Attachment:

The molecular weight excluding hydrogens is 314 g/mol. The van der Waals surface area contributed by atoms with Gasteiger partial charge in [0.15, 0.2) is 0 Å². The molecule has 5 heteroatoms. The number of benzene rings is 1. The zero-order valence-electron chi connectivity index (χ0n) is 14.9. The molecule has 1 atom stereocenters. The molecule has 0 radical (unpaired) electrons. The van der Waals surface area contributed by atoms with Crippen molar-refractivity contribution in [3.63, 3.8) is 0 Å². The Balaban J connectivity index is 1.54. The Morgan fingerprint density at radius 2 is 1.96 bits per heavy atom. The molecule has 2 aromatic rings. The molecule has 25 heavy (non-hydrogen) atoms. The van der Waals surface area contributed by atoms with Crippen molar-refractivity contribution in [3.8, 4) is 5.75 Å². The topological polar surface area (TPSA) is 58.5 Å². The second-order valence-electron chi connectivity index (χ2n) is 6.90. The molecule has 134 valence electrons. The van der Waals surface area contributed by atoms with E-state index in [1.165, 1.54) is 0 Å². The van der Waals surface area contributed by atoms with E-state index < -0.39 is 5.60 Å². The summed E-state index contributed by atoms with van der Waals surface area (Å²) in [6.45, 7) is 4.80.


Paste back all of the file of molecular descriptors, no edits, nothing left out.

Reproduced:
The molecular weight excluding hydrogens is 314 g/mol. The van der Waals surface area contributed by atoms with Gasteiger partial charge in [0.15, 0.2) is 0 Å². The molecule has 5 heteroatoms. The number of benzene rings is 1. The zero-order valence-electron chi connectivity index (χ0n) is 14.9. The molecule has 1 atom stereocenters. The molecule has 0 radical (unpaired) electrons. The van der Waals surface area contributed by atoms with Crippen molar-refractivity contribution in [3.63, 3.8) is 0 Å². The Balaban J connectivity index is 1.54. The Morgan fingerprint density at radius 2 is 1.96 bits per heavy atom. The molecule has 2 aromatic rings. The molecule has 25 heavy (non-hydrogen) atoms. The van der Waals surface area contributed by atoms with Crippen molar-refractivity contribution in [3.8, 4) is 5.75 Å². The topological polar surface area (TPSA) is 58.5 Å². The second-order valence-electron chi connectivity index (χ2n) is 6.90. The molecule has 134 valence electrons. The van der Waals surface area contributed by atoms with E-state index in [1.165, 1.54) is 0 Å². The van der Waals surface area contributed by atoms with E-state index < -0.39 is 5.60 Å². The summed E-state index contributed by atoms with van der Waals surface area (Å²) in [6.45, 7) is 4.80.